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Global Architecture Platform

Sítio Burle Marx

Barra de Guaratiba, Rio de Janeiro
Photo essay by Filippo Poli

 

The Roberto Burle Marx Site is a 365,000m² property, reminiscent of a 18th century farm, located in the Barra de Guaratiba neighborhood on the outskirts of Rio de Janeiro. In 1949, Burle Marx and his brother, Siegfried, acquired the property formerly named Santo Antônio da Bica. The site was the Burle Marx residence from 1973 till his dead in 1994, and in 1984, he donated it to the National Historic and Artistic Heritage Institute (IPHAN).

In addition to his extraordinary botanical collection – with about 3,500 native and exotic species from Brasil and abroad collected by Burle Marx throughout his life – the site includes a series of buildings of various historical periods – the XVIII century farm renovated by Burle Marx; the XVIII century chapel restored with the help of Lucio Costa; the Loggia, and the Reception Hall, with painted tiles by Burle Marx; the reflecting pool, waterfalls and pergola, built by the architects Rubens Breitman and Harold Beltran in the 1960s, and the Painting Studio. Moreover, it hosts the most important collection of Burle Marx’s artworks, as well as his library and personal collections (sacred art, pre-Columbian pottery, etc). Burle Marx incorporated his botanical collection and new constructions to the Site, respecting both the physical aspects and the social life entailed to them.

The Roberto Burle Marx Site is an exceptional place of memory, as well as witness of the creation processes and experimentation of modern landscape. His landscaping experiments were done at the Site, which is a testimony of the development of the tropical garden. Guided by a self-developed aesthetic-philosophical perspective, the intellectual work of Burle Marx produced a change of the worldwide paradigm in landscape, the modern tropical garden, which has become a model of innovation, adopting the tropical exuberance as building criteria, with the intensive use of native flora, incorporating cultural references and pursuing its integration with the surrounding natural environment.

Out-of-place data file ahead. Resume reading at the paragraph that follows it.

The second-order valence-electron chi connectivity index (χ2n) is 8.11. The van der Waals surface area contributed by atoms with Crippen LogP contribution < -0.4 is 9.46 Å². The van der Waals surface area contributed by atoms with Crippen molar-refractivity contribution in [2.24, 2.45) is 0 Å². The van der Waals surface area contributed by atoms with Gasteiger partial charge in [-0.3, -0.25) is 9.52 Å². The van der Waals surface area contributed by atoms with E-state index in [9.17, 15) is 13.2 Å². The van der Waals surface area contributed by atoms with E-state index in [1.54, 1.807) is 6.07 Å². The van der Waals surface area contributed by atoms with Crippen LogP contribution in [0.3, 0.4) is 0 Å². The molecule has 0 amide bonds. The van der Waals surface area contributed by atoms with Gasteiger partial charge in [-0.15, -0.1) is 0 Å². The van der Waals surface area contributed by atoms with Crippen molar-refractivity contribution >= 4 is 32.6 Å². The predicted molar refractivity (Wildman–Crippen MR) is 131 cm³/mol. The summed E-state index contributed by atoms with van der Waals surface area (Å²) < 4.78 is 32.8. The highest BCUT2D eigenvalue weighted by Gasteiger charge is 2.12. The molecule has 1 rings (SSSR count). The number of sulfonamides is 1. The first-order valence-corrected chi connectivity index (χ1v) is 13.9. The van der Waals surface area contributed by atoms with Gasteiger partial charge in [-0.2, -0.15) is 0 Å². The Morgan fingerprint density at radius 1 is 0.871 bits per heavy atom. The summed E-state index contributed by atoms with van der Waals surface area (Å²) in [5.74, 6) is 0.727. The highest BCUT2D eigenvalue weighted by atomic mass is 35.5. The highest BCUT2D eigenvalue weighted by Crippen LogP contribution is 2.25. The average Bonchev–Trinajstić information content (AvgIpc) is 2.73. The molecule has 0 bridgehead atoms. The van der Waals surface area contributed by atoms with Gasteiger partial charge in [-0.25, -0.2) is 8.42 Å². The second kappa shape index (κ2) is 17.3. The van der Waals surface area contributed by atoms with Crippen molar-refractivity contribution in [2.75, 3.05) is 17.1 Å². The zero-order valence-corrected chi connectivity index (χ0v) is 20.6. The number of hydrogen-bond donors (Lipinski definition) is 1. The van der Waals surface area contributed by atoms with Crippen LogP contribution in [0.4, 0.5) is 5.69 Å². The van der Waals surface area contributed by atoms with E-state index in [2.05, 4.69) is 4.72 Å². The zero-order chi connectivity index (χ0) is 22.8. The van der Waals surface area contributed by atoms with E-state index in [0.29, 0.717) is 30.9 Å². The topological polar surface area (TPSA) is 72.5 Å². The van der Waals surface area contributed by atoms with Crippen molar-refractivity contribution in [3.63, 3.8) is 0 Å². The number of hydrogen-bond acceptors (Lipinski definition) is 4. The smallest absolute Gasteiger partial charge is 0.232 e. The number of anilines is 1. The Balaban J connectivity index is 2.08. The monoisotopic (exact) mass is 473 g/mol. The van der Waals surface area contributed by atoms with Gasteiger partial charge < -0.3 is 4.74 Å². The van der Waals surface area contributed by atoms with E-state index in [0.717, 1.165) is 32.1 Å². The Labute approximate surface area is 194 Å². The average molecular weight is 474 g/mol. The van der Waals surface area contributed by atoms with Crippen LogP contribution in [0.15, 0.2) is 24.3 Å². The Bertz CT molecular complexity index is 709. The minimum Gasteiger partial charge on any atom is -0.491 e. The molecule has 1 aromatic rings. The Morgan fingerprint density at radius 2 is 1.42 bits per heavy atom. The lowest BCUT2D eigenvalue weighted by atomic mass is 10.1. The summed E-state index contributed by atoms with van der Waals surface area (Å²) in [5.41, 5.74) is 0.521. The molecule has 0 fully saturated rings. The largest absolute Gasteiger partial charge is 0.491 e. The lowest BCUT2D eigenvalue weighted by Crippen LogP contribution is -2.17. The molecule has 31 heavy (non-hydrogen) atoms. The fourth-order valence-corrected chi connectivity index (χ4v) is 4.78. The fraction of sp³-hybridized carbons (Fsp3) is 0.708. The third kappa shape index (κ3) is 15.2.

The Burle Marx Site tears away the boundaries between the material and the immaterial heritage, between popular and high art. Ultimately, the Site conveys, tangible, intangible, historical, aesthetic and scientific values, in dialogue with the Brazilian Modern Movement in a visionary and integrative way.

(1)

This text is an excerpt of the application for the recognition of the Sítio Roberto Burle Marx as a World Heritage Site made by the Permanent Delegation of Brazil to UNESCO on 30/01/2015.

Posted
14.Feb.2017 1019 views 9 shares
Author
Roberto Burle Marx

Roberto Burle Marx (São Paulo, 1909 – Rio de Janeiro, 1994) was a landscape architect, ecologist and artist. He studied art in Germany, where he became interested in the tropical plants at the Dahlem Botanical Gardens. After his return to Brazil in 1930, he studied at the School of Fine Arts in Rio and started his tropical plant collection. He was a pioneer in ecology and his work had a great influence on tropical garden design. He designed his first garden for the house of Lúcio Costa. Among his landscape work are the Flamengo Park along Rio de Janeiro’s waterfront (1962), the gardens for the UNESCO Building, Paris (1963), the Ministry of Foreign Affairs (1965), and the U.S. Embassy in Brasília (1967, 72).

Posted
15.Feb.2017 1019 views 9 shares
Author
Filippo Poli

Filippo Poli (Milan, 1978) studied architecture at Milan, Seville and Barcelona. Since 2008 he specialized in architectural photography. In 2017 he has been selected to exhibit the project “Roças of São Tomé: an [almost] lost treasure” at PhotoEspaña, Madrid, at Fundació Vila Casas, Barcelona, and at Deutsches Architekturmuseum, Frankfurt. In the same year, he won the 1st prize organized by Fundación Enaire, he was commended for the European Architectural Photography Prize Architekturbild and was nominated at Fine Art Photography Award. He got a mention at Lensculture award 2016 and at Monochrome 2015, he got the third prize at PX3 Paris 2014, and he won the ArchTriumph International Architectural Photography Award 2012. In 2015 he was one of the ten Italian architectural photographers invited to take part to the exhibition “Architettura Sintattica” on Milanese modern architecture at Expo Architecture Pavilion. He participated in collective exhibitions in Italy and U.S.A and was invited to present a personal work on Asnago Vender architectures at the Venice Biennale in 2014. He is actually involved in a long-term project on colonial architecture in Sao Tomé and Principe.

www.filippopoli.com